Navigating the student visa among the vast sea of American visas with the immigration offices on your own is like sailing your ship in deep waters without a ship captain. There are as many types of visas depending on each situation as there are alphabets. Each visa type has its own sets of requirements, permissions and timeline. The educational visas are divided into three common categories which can then further be divided according to each situation:
F Student Visa: for study at an accredited U.S. college or university or to study English at an English language institute
J Exchange Visa: for participation in an exchange program, including high school and university study
M Student Visa: for non-academic or vocational study or training in the United States
Many students aspire to study in the US to get the best quality education in their fields of study. Most of them want to stay and work in the US to get hands on exposure to the practical skills in their fields of study.
Whatever visa type students go for, it is imperative that they make sure they have accreditation for their university or college degree. As an international student, it is the student’s responsibility to make sure that they get admission in an accredited institution by the US government’s Student and Exchange Visitor Program, SEVP under the US Immigration and Customs Enforcement. Only the accredited institutions by SEVP can enroll students under the Student and Exchange Visitor Information System (SEVIS), an online monitoring system used by the US Department of Homeland Security, DHS that enables the students to apply for and secure a US visa for study.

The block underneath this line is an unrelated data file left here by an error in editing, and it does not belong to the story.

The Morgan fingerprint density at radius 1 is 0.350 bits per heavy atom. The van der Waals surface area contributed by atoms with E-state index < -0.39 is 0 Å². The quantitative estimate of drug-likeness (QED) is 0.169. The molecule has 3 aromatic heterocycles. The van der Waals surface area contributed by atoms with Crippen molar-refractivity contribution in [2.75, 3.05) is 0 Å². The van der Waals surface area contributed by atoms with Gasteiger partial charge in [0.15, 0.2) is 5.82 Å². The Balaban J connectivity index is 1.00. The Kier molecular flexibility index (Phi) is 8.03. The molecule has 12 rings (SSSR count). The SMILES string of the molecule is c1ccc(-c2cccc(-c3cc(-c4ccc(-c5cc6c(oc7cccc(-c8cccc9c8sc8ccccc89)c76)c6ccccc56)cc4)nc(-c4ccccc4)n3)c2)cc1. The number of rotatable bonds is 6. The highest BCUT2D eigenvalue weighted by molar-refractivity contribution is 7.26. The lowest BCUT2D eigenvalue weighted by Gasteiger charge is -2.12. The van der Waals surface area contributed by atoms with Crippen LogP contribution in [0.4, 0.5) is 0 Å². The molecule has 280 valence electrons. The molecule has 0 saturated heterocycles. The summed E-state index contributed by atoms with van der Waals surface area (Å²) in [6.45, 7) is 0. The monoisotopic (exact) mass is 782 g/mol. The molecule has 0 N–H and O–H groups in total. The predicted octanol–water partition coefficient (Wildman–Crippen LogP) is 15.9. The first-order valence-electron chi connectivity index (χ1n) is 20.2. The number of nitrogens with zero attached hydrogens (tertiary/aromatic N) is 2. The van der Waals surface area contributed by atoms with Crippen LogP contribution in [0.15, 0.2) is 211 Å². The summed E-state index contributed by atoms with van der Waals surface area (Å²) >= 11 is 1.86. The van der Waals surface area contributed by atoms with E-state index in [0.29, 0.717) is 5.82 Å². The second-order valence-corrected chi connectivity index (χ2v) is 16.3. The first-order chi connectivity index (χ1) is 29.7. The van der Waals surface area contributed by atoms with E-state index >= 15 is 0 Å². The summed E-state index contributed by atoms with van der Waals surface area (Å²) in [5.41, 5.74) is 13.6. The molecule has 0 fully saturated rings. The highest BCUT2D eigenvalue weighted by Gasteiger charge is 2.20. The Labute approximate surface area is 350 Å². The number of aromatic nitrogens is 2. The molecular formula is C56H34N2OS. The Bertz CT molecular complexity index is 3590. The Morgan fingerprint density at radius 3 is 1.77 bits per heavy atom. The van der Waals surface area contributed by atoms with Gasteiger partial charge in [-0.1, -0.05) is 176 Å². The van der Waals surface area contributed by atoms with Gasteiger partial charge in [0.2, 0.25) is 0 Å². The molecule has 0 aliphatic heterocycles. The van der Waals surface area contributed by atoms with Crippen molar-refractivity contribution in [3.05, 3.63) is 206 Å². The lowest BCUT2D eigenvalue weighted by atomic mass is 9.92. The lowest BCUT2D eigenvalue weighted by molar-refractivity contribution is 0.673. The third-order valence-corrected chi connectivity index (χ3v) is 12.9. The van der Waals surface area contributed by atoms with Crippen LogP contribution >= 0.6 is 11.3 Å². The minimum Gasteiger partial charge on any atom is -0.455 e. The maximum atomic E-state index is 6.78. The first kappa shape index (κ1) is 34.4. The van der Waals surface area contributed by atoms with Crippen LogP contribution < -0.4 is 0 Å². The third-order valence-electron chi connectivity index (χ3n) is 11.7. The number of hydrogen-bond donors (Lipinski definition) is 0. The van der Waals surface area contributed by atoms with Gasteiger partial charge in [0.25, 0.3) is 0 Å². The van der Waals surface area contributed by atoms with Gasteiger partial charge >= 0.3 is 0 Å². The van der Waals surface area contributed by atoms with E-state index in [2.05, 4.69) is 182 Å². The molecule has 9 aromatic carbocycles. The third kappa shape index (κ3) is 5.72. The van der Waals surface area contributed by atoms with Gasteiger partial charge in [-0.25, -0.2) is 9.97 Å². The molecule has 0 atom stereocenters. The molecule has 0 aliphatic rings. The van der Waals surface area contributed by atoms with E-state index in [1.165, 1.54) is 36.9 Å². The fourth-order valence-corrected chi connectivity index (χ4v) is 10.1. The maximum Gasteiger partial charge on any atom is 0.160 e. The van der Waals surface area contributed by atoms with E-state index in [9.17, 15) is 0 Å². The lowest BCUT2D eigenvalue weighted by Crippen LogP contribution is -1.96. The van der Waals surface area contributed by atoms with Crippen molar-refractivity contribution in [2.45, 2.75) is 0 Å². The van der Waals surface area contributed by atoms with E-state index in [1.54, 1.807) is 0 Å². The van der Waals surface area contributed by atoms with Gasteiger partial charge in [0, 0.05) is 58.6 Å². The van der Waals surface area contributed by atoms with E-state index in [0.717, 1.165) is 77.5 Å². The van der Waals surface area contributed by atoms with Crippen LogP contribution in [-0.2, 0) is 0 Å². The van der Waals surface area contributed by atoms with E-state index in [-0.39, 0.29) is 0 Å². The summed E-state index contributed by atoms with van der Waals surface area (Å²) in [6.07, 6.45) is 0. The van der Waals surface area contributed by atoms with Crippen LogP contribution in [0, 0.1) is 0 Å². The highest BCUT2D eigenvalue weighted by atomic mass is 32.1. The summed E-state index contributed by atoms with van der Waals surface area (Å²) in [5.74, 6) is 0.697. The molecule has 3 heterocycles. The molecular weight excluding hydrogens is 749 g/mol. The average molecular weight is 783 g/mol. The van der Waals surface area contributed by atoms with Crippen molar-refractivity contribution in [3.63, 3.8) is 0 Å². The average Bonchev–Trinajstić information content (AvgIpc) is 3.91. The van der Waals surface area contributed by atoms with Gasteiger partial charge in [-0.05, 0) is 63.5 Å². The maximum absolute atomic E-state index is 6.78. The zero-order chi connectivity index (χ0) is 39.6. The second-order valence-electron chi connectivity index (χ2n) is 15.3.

Once the students have gone through the above process, they can easily get through the process of applying for visa, provided that they meet the official requirements. During this period the students are entitled to the F-1 student visa, that is the most common choice among non-immigrant students because certain schools allow F-1 student visa holder to work part-time while attending classes or obtain OPT (Optional Practical Training) upon graduation. Certain students, who were previously granted OPT and are currently in a valid period of OPT, could qualify for a 24-month STEM OPT extension.
If you need assistance in determining your eligibility for a student visa or for OPT/STEM OPT extension, preparing the documents or filing the visa application you can contact me for a free consultation.